Color bars were accurately reproduced with proper saturation. There are no player picture controls (color, tint, contrast etc.) but considering the accuracy of its output, I do not feel they are necessary.
I sampled a variety of HD DVD and Blu-ray discs including 300 (HD DVD), Casino Royale (BD) Fast and the Furious Tokyo Drift (HD DVD), Wild Hogs (Blu-ray) and, The Fifth Element (TFE) Blu-ray It is the new remastered edition. The BD-UP5000 revealed there are still specks of dirt in certain scences in the new print used for the Blu-ray transfer of TFE, though it is much cleaner than the dirt and scratch infested first edition. (Perhaps Sony Pictures should use the same 1080p plasma and Samsung player combo I used for its quality control monitoring, whatever the Sony Studio is using now does not appear to be up to the task).
All discs viewed all looked spectacular, with every image appearing clean, crisp and sharp as a tack. Anyone who claims unconverted DVDs look just as good as HD DVD and Blu-ray needs to get over to their nearest eyewear center right away. It is more than resolution that makes these formats so appealing, it is the image free of visible compression artifacts that provides a film-like look when viewing a top quality HDTV and using a high definition disc in a player as good as the BD-UP5000.
The functionality in the BD-UP5000 is an improvement over previous generation products with faster chapter changes and quicker entry into other menu functions. I particularly liked the new time bar on the top of the image (seen in the bottom photo). The new GUI is clean and easy to read. The only crude graphic is a series of Ã¢â‚¬Å“ disc loadingÃ¢â‚¬Â dots, though they are an improvement over the Samsung first generation hour glass.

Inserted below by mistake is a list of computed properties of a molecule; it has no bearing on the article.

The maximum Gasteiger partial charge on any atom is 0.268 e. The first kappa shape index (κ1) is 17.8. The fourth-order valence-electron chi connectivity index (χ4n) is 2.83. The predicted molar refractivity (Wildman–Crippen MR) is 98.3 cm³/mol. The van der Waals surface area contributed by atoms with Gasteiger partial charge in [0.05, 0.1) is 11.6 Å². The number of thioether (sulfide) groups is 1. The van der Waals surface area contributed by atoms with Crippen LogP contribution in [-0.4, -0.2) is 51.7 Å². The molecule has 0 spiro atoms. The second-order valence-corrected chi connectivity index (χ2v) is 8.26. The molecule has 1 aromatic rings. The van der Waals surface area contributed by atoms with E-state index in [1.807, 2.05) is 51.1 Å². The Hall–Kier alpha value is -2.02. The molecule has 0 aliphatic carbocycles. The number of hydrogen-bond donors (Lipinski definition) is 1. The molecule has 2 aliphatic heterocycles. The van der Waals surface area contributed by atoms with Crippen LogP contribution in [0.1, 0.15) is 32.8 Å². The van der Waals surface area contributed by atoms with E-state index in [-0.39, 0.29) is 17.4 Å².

I briefly checked the standard DVD performance. The player aced the Silicon Optix HQVÃ¢â‚¬â„¢s test discs jaggies, 3:2 (and other cadence) pulldown tests and noise reduction tests, but some pre-production glitches prevented me from performing a complete evaluation
The BD-UP5000 interactive capabilities were confirmed with the HD DVD version of 300. By connecting my router via the Ethernet port in the back the player I was able to download exclusive web enabled features off the internet with the 300 HD DVD disc inserted. The only HD DVD feature the BD-UP5000 seems to lack is a USB port to expand the playerÃ¢â‚¬â„¢s memory with a thumb drive. According to a Samsung spokesperson the BD-UP5000 has 256MB internal memory.
The BD-UP5000 currently retails for $999. I consider the price/performance ratio a home run, as the cost is just a $100 higher (at retail) than purchasing the current BD-1200 Samsung Reon equipped Blu-ray and the lowest cost HD DVD player, the Toshiba HD-A3. Of course you get more Blu-ray features, a better GUI and soon all the audio formats plus 7.1 analog output. The BD-UP5000 will be available in the 4th Qtr, according to a Samsung spokesperson. Lets hope it’s is closer to October than December.
With the format war continuing with no end in sight, the Samsung BD-UP5000 it is the logical choice for HDTV viewers that want the best performance no matter which DVD, Blu-ray or HD DVD discs they choose to view. The BD-UP5000 is my new reference standard for a high definition player and it is awarded the HD GuruÃ¢â‚¬â„¢sÃ¢â€žÂ¢ top rating of Ã¢â„¢Â¥Ã¢â„¢Â¥Ã¢â„¢Â¥Ã¢â„¢Â¥.
Update-1080p/24 output has been confirmed. It works beautifully. The player puts up a confirmation screen that must be acknowledged with an “accept”, if not the player will automatically revert back to the 1080p/60 setting to avoid a blank screen with displays that will accept 1080p/60 but not 1080p/24
Copyright Ã‚Â©2007 Gary Merson/HD GuruÃ¢â€žÂ¢. All rights reserved. The content and photos within may not be distributed electronically or copied mechanically without specific written permission.